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The State of Education

January 25, 2012 By Michael J. Diedrich, Policy Associate

Last night, President Obama gave his annual State of the Union address. In the time-honored tradition of self-important writers co-opting that event as a segue into whatever they want, I'd like to offer my own “speech” on the State of Education.

My fellow citizens, students, teachers, and policy wonks, we are near a turning point. Our national debate about education policy has illuminated serious problems but offered inadequate solutions. The challenge before us today is to find a way forward. A way forward that acknowledges the origins of our problems. A way forward that demands better answers. And a way forward that ties our communities together instead of driving them apart.

Make no mistake: the state of our education is fragile. In the nearly 30 years since the Reagan administration released “A Nation at Risk,” we have seen our national debate around education policy gripped by a frenzied state of panic. Passions ran high, and familiar lines of party and ideology became blurred.

The source of this passion is obvious. After centuries of work expanding access to education, we finally confronted the fact that, while nearly every child can get an education in this country, too many children come out of school ill-prepared for the life ahead of them. Too many of our children from low-income families, from African-American families, from Hispanic families leave school without the knowledge and skills necessary to realize the American Dream.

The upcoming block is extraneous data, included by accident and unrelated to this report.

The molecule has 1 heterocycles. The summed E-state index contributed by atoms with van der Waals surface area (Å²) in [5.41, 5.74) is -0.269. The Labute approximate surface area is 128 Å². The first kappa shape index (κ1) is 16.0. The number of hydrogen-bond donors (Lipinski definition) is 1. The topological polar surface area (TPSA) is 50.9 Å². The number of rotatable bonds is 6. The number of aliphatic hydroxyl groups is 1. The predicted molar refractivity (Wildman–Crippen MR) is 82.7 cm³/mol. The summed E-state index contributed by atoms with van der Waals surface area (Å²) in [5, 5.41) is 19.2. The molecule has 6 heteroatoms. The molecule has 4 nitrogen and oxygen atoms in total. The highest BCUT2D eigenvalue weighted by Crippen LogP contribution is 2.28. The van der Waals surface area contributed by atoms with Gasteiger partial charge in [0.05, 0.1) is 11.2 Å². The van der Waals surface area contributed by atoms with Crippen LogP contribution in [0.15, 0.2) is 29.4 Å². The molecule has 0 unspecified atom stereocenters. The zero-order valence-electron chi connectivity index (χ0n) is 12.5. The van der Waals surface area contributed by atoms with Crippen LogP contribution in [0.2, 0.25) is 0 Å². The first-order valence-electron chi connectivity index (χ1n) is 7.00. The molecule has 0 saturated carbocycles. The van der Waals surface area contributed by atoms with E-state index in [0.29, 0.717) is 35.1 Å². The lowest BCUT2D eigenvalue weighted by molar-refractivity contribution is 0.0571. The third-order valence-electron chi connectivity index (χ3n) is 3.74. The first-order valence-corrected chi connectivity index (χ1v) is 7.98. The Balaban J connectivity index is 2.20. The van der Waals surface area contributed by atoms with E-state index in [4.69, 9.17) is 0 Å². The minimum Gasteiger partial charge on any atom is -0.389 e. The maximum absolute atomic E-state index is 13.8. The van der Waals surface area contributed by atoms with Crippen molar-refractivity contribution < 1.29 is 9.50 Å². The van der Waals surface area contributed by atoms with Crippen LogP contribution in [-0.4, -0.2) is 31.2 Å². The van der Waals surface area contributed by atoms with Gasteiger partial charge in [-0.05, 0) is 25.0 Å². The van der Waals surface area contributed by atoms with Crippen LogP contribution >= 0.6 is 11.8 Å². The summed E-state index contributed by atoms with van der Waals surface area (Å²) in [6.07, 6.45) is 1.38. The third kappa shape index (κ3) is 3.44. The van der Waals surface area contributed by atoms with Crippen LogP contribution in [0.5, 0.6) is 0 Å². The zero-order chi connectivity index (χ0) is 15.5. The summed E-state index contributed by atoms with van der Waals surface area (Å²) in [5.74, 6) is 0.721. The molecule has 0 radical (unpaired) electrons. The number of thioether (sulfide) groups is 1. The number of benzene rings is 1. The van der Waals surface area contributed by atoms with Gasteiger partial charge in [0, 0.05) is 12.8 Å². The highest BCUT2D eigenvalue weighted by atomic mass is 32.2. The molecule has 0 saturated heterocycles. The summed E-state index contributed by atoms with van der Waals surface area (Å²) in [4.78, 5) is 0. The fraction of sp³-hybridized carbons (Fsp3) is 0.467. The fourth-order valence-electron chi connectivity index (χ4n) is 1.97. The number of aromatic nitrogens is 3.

Unfortunately, while the symptoms of this problem are obvious, the underlying cause is more complex. Too often, we tell ourselves simplified stories about why this tragedy endures. Some of us blame families. Others blame poverty. Others blame poor schools or bad teachers. And then there are those who blame the children themselves.

Blame feels good. We don't like to admit, but it does. It is comforting to say, “Well, those people are why we have this problem. If they would just be better, things would improve.” This is easy, safe, and very, very human.

It is also dangerous. It is why some of us can justify doing nothing, on the grounds that really it's the responsibility of the people with the problem to fix it. It is why others of us can justify attacking the very people who are working hard every day to teach our children, on the grounds that they alone can fix it. It is why our communities fray and shatter when this issue comes up, as we all look for someone else to take responsibility.

What have the results of this passion and blame been? The achievement gaps that were present in 1983 are still here in 2012. The United States continues to stagnate or slide in international rankings of educational performance and economic competitiveness. In some ways, nothing has changed.

In other ways, everything has changed. Charter schools have proliferated, springing up across the country. Teachers' unions have been attacked by politicians, pressure groups, and popular documentaries. Teachers themselves have been placed in a pressure cooker, told to produce higher test scores or else. We spend huge amounts of money preparing, administering, and analyzing low-quality state tests. We administer more state tests than any world leader in education, and continue to attach more and more consequences to those tests, even though they are much worse than those in the best countries.